The Henry series of vacuum cleaners, also known as ‘Henry Hoover’ or ‘Henry the Hoover’, was developed by the Camberley, Surrey headquartered Numatic International. Note that even though it’s known as the Henry Hoover, there’s no connection between this series of vacuum cleaners and the iconic American vacuum cleaner manufacturer Hoover.
Chris Duncan founded Numatic International in 1969. He is the one who developed the iconic canister shape of the Henry Hoover vacuum. The ‘smiley face’ concept is the other distinguishing feature of this vacuum. This canister vacuum, with a human-like face, was invented in 1979. However, at the time, the name Henry wasn’t associated with it. In 1981, the name Henry was added to the cap of the vacuum, which looks quite similar to a bowler hat, for the first time and remains there till date.
Read More: Which Henry Hoover family member is the best?
Speaking about the reason behind humanising the vacuum cleaner, Duncan said that Henry Hoover was initially meant for use in hospitals and schools. Those entrusted with the cleaning would usually work either early in the morning or late in the evening/night. An anthropomorphic vacuum made it possible for them to almost think of Henry Hoover as a friend.
At a superficial level, there have been little to no changes to the Henry Hoover. However, internally it has undergone several changes, and many different versions now exist. Models including a focus on being eco-friendly, a special version for pet owners and a cordless version have been introduced. Looks like the company is currently working on more interesting variations, including one that’s designed specifically to tackle dust allergies.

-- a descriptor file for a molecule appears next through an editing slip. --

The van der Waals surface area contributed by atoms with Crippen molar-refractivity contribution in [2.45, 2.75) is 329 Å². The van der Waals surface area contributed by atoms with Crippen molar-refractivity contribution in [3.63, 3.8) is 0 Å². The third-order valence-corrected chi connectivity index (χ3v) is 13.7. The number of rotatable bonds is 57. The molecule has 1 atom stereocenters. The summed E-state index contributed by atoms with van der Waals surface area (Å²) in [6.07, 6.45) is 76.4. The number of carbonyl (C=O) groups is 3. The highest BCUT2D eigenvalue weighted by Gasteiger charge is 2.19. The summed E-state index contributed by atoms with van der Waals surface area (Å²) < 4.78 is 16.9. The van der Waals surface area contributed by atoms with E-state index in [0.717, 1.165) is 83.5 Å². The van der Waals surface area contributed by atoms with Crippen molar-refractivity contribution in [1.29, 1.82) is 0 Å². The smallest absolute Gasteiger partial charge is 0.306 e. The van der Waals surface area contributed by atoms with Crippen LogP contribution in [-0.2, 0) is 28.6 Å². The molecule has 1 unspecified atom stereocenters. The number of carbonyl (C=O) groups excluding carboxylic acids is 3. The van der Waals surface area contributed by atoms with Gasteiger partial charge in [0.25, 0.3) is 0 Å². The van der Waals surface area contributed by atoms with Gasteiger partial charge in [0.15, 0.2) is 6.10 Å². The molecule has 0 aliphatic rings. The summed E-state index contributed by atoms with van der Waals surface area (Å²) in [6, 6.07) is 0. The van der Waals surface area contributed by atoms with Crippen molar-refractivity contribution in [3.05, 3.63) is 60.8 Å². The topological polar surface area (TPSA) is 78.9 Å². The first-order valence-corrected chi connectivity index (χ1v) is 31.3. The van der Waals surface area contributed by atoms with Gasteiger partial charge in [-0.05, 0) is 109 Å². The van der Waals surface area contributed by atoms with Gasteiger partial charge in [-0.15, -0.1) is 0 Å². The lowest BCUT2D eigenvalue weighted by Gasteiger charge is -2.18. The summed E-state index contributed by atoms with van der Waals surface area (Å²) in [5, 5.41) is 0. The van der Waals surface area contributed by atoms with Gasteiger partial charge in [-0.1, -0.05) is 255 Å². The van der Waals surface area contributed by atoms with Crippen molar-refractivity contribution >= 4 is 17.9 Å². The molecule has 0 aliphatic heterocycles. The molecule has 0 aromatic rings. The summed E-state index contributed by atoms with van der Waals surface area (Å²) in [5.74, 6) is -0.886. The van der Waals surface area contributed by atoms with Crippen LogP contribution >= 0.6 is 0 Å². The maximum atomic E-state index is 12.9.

By the Numbers
As of 2016, Numatic International was selling an estimated 20,000 Henry the Hoover vacuums per week. About 46% of the products made by Numatic, including the Henry Hoover vacuums, are exported. While a total of 10 million vacuums in this series had been made and released till then. This was up from 7 million Henry Hoover vacuums manufactured and released till 2010. According to Duncan, the reason why this series of vacuums have remained popular and continue to sell is that they are easy to use, they are affordable and crucially they evolved from commercial cleaners that are typically more robust than domestic vacuums.
In 2010, the company was producing 4,500 units every day at its Chard, Somerset manufacturing facility. While the motors used in the vacuums were primarily produced in Mexico, by an American company, creation of the plastic moulds, cutting, bending and shaping of the steel and various other parts of the machines were manufactured at Somerset facility.
Commitment to Manufacturing in the UK
Unlike its competitors Dyson, which is also a well-known British home appliances maker, Numatic manufactures and assembles all the vacuum cleaners at its production facility in Chard. Dyson moved production to Malaysia and Singapore to save money and increase investment in research and development, but Numatic has refused to make a similar move to protect the quality of its products. The company believes that the build quality of the Henry Hoover series is one of its main attractions and in-house production is the ideal way to protect that.